A U.S.-based sonar expert has helped solve a decades-old mystery in northern Saskatchewan.
Garry Kozak was approached this winter by the family of Raymond Gran, a bush pilot who died at 36 when his Cessna 180 float plane crashed into Peter Pond Lake, located west of Buffalo Narrows. Conservation officer Harold Thompson, 27, was also killed in the crash.
“This to me was a humanitarian mission to locate the plane so hopefully the family can recover the remains for proper burial at some point,” Kozak said.
It took months for Gran’s daughter and son-in-law to gather up all the old accident reports, newspaper clippings and witness accounts they could find, in order to help Kozak narrow down a workable search area.
“If you have unlimited resources and unlimited time, there is virtually nothing that can’t be found. But there is always a limit,” he said.
With 40 years of experience on large-scale searches including the hunt for the wreckage of Malaysia Airlines flight 370 in the South China Sea and the 1998 search for Swiss Air Flight 111 off the coast of Nova Scotia, Kozak said he was confident he’d be able to find the plane.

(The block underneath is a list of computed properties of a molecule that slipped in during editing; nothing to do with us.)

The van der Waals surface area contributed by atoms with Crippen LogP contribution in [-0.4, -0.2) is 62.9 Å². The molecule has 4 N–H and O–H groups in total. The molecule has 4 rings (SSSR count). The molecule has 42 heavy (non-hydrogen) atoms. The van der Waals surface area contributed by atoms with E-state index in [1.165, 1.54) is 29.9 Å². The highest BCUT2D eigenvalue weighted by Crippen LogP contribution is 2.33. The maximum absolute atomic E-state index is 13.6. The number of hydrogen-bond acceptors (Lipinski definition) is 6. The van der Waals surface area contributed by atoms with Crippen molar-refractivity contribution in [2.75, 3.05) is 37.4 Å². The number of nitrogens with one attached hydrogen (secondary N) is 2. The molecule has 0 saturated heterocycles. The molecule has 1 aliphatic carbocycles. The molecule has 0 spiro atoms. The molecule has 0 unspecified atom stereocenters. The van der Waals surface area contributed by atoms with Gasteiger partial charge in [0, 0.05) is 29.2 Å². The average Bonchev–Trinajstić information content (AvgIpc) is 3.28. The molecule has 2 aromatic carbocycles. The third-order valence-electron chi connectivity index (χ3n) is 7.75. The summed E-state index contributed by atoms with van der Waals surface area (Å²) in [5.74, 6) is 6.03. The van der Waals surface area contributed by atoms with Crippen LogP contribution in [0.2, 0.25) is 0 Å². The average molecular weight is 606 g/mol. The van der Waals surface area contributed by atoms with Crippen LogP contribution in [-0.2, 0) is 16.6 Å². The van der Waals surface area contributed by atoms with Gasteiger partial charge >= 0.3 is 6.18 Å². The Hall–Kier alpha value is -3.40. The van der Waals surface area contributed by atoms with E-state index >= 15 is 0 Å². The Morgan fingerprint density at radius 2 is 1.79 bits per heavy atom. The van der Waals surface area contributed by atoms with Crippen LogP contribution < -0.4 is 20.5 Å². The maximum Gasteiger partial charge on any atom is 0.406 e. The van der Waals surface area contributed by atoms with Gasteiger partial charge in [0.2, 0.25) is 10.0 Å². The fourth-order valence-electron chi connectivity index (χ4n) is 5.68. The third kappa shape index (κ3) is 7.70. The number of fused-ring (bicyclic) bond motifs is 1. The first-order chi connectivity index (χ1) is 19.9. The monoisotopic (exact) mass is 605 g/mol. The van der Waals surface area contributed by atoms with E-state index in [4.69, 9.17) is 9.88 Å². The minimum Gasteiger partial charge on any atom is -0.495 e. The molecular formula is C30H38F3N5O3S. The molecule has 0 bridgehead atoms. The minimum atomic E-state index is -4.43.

But first, he’d need to rent a suitable boat, something that turned out to be in short supply in the area around Buffalo Narrows. Kozak said Gran’s son-in-law ultimately had to come through with a solution.
“(He) decided to buy a boat in Toronto and he trailered it all the way to Buffalo Narrows.”
The search began on July 30.
Kozak explained the plan was to split the search area into four quadrants, with each expected to take a day or two to cover while dragging his sonar rig behind the boat on a cable.
However, a mapping mistake ended up speeding up the process.
“And so we started in (quadrant) one, but I overlooked the survey lines and we actually transected right through quadrant two as well and we continued that for the entire day.”
They ended up finding the plane towards the end of the first day of searching. Kozak said this was maybe the third time he’d ever had that happen in his decades-long career.
What’s more, it turned out the stroke of luck actually saved the entire project.
“We were hoping to go back a second day and do a little more refined sonar work on it. But when we got to the dock that evening and filled the boat, we could not get the boat in gear. It broke,” he said.
Despite the quick success of the search, Kozak said he was left feeling a little empty after Gran’s son-in-law got a call just a few hours after the search, informing him that Marcella Gran, Raymond’s widow, had died suddenly before she could be told her long-lost husband’s resting place had been found.
“It was just peculiar that the mother passed away within six hours of finding the plane,” Kozak said.
RCMP and the Transportation Safety Board have both declined to pull the plane out of the water, citing safety concerns.